Figure 14.

Two models to account for the progressive nature of Wallerian degeneration after transection lesions in wild-type axons. (A) A putative inhibitor of intrinsic self-destruction machinery is constantly delivered from the cell body to the unlesioned wild-type axon (top). After axon transection the inhibitor is no longer supplied and is cleared first from proximal regions of the distal stump by fast axonal transport. This leads to a wave of fragmentation moving proximal to distal along the isolated axon stump. (B) In an alternative model, the wave of fragmentation is propagated not by directional removal of a putative inhibitor but by rapid localised influx of calcium ions beginning at the most vulnerable part of the axon. Once inside, calcium ions not only activate calpains to degrade the local axoplasm, but also diffuse and exceed the threshold of calpain activation in the immediately adjacent region. This leads to further axoplasmic and membrane breakdown and further calcium influx. The pattern is repeated to generate a wave of fragmentation moving along the axon. Model (A) has the attraction that the putative inhibitor would be a good candidate for mediating of the WldS phenotype (e.g., it could be overexpressed in WldS), while model (B) more easily explains why the directionality is reversed in a crush lesion. The calcium influx and diffusion wave could spread also retrogradely (not shown) if the distal end were the first to disintegrate. In model (A), however, it is hard to see how retrograde axonal transport could explain the depletion of an inhibitor that ultimately has to come from the cell body (see text for more details).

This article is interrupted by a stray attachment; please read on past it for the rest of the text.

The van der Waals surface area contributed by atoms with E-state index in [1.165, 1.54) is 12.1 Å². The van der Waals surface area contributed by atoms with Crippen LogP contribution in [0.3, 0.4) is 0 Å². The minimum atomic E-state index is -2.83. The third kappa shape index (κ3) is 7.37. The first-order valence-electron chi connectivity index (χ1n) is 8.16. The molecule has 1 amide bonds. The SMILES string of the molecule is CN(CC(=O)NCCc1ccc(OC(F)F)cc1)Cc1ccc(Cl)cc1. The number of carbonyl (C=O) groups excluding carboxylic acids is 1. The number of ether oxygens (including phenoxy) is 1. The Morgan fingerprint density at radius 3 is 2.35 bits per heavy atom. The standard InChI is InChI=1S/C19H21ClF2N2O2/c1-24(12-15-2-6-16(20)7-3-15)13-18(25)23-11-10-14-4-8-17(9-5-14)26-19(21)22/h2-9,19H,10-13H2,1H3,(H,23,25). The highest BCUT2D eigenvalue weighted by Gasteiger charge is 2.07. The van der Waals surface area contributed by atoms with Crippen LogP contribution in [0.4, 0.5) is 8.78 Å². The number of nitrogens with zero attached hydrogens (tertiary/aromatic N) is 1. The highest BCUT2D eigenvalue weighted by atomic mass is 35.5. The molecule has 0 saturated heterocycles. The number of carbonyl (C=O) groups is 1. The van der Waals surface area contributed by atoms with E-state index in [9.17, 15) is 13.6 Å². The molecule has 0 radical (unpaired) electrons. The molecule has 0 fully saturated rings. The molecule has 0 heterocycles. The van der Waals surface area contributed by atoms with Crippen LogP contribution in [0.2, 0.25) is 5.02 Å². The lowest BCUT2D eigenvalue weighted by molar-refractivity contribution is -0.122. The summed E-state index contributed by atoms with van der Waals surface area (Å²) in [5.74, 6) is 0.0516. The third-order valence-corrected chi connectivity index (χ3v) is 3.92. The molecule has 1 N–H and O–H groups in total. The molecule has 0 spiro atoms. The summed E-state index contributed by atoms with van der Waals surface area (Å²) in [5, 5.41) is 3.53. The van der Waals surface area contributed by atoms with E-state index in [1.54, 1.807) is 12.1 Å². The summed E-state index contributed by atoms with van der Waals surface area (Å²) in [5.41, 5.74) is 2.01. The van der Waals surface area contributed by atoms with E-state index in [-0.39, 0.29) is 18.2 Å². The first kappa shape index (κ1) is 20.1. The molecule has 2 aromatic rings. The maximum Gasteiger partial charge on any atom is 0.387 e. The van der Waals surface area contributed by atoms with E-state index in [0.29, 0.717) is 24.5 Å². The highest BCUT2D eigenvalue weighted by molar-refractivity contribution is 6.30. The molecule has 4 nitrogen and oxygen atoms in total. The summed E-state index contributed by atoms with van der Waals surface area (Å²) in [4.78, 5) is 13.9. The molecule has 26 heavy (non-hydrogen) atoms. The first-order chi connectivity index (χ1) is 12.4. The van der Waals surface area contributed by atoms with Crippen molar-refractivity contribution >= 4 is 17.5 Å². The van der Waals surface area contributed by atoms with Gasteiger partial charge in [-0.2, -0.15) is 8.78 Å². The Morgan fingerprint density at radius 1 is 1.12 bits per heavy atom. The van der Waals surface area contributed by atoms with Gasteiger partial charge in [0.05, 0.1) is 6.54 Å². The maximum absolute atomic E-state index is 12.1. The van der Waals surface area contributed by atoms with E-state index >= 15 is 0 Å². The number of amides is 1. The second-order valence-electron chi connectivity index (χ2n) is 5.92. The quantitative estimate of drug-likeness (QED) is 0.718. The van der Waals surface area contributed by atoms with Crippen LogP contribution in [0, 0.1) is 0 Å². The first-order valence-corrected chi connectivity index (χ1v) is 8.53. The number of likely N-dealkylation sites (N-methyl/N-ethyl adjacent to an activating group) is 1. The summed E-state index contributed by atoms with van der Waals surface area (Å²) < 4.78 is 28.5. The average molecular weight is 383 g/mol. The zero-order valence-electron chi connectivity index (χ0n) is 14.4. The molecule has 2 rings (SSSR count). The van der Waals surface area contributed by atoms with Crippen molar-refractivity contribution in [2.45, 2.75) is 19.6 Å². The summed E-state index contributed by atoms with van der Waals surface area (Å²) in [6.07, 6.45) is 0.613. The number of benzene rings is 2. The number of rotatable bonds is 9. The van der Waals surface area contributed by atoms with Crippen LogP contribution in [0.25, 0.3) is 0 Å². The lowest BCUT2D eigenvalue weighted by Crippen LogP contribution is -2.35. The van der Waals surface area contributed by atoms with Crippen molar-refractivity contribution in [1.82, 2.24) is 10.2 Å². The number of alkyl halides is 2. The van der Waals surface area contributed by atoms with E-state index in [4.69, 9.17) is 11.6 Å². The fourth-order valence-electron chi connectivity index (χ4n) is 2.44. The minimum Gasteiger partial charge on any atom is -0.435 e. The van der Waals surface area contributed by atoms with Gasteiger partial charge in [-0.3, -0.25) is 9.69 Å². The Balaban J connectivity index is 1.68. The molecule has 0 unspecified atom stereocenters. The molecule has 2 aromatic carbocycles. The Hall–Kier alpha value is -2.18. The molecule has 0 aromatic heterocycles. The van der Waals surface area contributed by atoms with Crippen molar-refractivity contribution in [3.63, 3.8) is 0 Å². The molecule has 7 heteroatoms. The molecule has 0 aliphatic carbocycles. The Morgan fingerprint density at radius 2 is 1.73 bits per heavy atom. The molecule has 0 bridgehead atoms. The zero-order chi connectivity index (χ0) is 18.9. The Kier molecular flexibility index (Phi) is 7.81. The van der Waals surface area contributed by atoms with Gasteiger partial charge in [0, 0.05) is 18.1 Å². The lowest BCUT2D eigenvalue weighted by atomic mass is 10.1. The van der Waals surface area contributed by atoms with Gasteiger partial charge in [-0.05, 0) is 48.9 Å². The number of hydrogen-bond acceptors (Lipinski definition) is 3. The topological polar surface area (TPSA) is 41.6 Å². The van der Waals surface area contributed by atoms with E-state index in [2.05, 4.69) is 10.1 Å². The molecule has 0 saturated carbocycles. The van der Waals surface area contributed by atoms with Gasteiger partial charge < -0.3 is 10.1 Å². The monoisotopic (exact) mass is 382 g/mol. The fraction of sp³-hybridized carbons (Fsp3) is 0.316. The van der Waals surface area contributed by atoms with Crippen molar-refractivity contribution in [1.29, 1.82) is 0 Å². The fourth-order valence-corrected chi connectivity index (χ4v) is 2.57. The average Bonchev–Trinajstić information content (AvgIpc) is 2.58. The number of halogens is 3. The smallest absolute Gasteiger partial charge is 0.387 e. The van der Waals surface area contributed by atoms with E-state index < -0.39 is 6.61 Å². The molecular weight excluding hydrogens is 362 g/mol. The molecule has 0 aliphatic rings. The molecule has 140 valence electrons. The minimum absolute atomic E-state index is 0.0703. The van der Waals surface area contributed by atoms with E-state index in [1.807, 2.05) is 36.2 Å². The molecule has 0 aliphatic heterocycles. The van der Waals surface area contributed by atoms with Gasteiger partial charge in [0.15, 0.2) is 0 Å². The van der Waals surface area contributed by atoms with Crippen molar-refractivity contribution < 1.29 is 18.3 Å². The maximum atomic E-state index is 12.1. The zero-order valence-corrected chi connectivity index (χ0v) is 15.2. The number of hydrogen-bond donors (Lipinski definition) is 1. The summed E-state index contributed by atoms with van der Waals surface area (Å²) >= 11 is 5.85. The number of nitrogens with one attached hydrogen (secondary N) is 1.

Beirowski et al. BMC Neuroscience 2005 6:6   doi:10.1186/1471-2202-6-6
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